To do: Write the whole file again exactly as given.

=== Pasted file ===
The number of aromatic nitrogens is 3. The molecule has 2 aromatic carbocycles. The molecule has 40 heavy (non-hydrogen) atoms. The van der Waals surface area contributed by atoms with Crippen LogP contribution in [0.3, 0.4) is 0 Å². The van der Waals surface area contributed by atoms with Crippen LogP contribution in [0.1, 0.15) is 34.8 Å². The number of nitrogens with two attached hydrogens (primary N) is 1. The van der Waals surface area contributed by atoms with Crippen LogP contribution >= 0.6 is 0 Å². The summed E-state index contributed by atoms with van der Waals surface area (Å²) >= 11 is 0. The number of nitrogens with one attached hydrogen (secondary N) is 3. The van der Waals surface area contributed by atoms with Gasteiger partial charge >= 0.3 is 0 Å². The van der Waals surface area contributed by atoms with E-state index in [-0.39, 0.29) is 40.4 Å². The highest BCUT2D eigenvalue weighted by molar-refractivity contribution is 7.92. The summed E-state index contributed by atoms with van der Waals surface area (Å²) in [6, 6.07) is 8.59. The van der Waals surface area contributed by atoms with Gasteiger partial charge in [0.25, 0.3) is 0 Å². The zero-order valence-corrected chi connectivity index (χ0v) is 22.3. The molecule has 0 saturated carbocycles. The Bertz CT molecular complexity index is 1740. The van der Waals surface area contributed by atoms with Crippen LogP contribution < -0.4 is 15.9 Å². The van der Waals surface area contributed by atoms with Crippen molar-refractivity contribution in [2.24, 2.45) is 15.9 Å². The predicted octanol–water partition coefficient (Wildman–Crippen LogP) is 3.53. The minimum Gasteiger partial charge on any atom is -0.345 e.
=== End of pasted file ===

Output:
The number of aromatic nitrogens is 3. The molecule has 2 aromatic carbocycles. The molecule has 40 heavy (non-hydrogen) atoms. The van der Waals surface area contributed by atoms with Crippen LogP contribution in [0.3, 0.4) is 0 Å². The van der Waals surface area contributed by atoms with Crippen LogP contribution in [0.1, 0.15) is 34.8 Å². The number of nitrogens with two attached hydrogens (primary N) is 1. The van der Waals surface area contributed by atoms with Crippen LogP contribution >= 0.6 is 0 Å². The summed E-state index contributed by atoms with van der Waals surface area (Å²) >= 11 is 0. The number of nitrogens with one attached hydrogen (secondary N) is 3. The van der Waals surface area contributed by atoms with Gasteiger partial charge >= 0.3 is 0 Å². The van der Waals surface area contributed by atoms with E-state index in [-0.39, 0.29) is 40.4 Å². The highest BCUT2D eigenvalue weighted by molar-refractivity contribution is 7.92. The summed E-state index contributed by atoms with van der Waals surface area (Å²) in [6, 6.07) is 8.59. The van der Waals surface area contributed by atoms with Gasteiger partial charge in [0.25, 0.3) is 0 Å². The zero-order valence-corrected chi connectivity index (χ0v) is 22.3. The molecule has 0 saturated carbocycles. The Bertz CT molecular complexity index is 1740. The van der Waals surface area contributed by atoms with Crippen LogP contribution < -0.4 is 15.9 Å². The van der Waals surface area contributed by atoms with Crippen molar-refractivity contribution in [2.24, 2.45) is 15.9 Å². The predicted octanol–water partition coefficient (Wildman–Crippen LogP) is 3.53. The minimum Gasteiger partial charge on any atom is -0.345 e.